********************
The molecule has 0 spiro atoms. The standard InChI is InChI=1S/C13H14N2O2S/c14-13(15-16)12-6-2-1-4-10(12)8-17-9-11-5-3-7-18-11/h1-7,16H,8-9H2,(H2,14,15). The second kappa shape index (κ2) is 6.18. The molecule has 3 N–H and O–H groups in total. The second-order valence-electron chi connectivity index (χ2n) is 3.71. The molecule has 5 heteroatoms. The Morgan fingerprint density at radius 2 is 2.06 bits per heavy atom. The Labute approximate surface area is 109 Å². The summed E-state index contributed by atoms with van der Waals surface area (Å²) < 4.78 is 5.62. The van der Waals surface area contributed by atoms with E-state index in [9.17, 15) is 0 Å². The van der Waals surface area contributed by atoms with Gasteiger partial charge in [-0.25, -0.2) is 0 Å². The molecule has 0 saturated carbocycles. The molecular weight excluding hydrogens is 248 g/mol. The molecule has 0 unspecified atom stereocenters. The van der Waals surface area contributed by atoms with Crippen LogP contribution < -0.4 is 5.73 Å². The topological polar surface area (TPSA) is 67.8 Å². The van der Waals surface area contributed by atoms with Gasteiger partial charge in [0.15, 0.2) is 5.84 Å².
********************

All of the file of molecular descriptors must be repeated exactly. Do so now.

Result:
The molecule has 0 spiro atoms. The standard InChI is InChI=1S/C13H14N2O2S/c14-13(15-16)12-6-2-1-4-10(12)8-17-9-11-5-3-7-18-11/h1-7,16H,8-9H2,(H2,14,15). The second kappa shape index (κ2) is 6.18. The molecule has 3 N–H and O–H groups in total. The second-order valence-electron chi connectivity index (χ2n) is 3.71. The molecule has 5 heteroatoms. The Morgan fingerprint density at radius 2 is 2.06 bits per heavy atom. The Labute approximate surface area is 109 Å². The summed E-state index contributed by atoms with van der Waals surface area (Å²) < 4.78 is 5.62. The van der Waals surface area contributed by atoms with E-state index in [9.17, 15) is 0 Å². The van der Waals surface area contributed by atoms with Gasteiger partial charge in [-0.25, -0.2) is 0 Å². The molecule has 0 saturated carbocycles. The molecular weight excluding hydrogens is 248 g/mol. The molecule has 0 unspecified atom stereocenters. The van der Waals surface area contributed by atoms with Crippen LogP contribution < -0.4 is 5.73 Å². The topological polar surface area (TPSA) is 67.8 Å². The van der Waals surface area contributed by atoms with Gasteiger partial charge in [0.15, 0.2) is 5.84 Å².